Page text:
This is from "Some Winter Birds of Oklahoma" by Wells W. Cooke. Printed in The AUK in 1914.
Less has been published about the birds of Oklahoma than about those of any other state in the Union. It seems advisable therefore that a record should be made of the notes made during a seven months' residence there the winter of 1883-4. The center of observations was the town of Caddo, on the M. K. and T. Ry., twenty miles north of Denison, Texas. The country at that time — the Choctaw Nation — was devoted principally to the grazing of beef cattle. Right in the town of Caddo there were a few small cotton and corn fields, but a half mile in any direction brought one to the open range, never as yet overstocked, and scarcely changed from its condition before it was trod by the white man's foot. Much the same could be said about the timber. There were no forests anywhere and no evergreens. The country as a whole was well grassed prairie, but every little 'branch' was fringed with brush, and when enough of these had united to make a permanently flowing stream its banks were lined with a thin fringe of trees, which widened as the stream enlarged until it became a bottomland of tall fine hardwood timber. Such a bottomland existed six miles south of Caddo along the Blue River and many of the observations here recorded were made in this timbered area. It had never been lumbered and the few enormous black walnut logs that had been marketed — logs so large that twelve yoke of oxen were required to haul a single log — had made no impression on the tract as a whole. In fact the conditions, so far as land birds were concerned, were the same as though the country had never been settled — making it all the more desirable that bird notes made at that time should be published for comparison with conditions as they exist today.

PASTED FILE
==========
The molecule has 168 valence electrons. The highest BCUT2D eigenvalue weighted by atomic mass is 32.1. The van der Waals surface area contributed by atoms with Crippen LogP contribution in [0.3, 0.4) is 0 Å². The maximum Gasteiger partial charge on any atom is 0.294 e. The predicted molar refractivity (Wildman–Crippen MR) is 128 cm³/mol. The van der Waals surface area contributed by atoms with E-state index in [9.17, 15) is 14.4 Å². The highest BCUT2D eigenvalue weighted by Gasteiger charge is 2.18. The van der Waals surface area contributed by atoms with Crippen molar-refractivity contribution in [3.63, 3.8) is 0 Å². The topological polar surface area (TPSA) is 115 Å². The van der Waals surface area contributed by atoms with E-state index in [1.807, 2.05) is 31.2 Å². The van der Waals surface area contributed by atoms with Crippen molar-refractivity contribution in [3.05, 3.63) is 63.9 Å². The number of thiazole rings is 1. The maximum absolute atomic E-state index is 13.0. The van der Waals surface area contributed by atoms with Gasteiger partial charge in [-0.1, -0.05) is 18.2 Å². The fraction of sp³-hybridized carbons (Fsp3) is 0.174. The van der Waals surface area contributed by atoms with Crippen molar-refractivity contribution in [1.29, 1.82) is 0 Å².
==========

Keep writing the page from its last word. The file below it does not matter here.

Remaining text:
The writer reached Caddo August 27, 1883 and left there April 8, 1884. Although bird observations were a side issue, yet close watch was kept of the ever shifting bird population, several hundred birds were collected for purposes of identification, while a bird diary extending over more than eighty foolscap pages serves as the basis for the following notes.
Migrating birds were present during the first week of September; Barn Swallows and Nighthawks passed each evening and September 10, Tree and Cliff Swallows with Cowbirds were common in migration. Other duties prevented a visit to the heavy timber of the bottomland during the whole of the fall and the notes to the end of November pertain to a strictly prairie country, but it seems probable that September 14-21 was the height of the fall migration of warblers. September 15, first rain, ending a dry spell that had lasted since the middle of June; September 21, first ducks of the season — a flock of Mallards. Scissor-tailed Flycatchers, Swallows, and Nighthawks continued to drift by the last ten days of September and disappeared early in October. Meanwhile Cowbirds and Mourning Doves had gradually increased until by October 10, the former were in flocks of 100-150 birds, and the latter were at least five times their September numbers. On this last date the first flock of Canada Geese appeared and flocks of Flickers began to pass in migration. October 15, first large flock of Meadowlarks, about 150, drifting southeast; October 20, first flock of Horned Larks; November 3, first flock of Robins.
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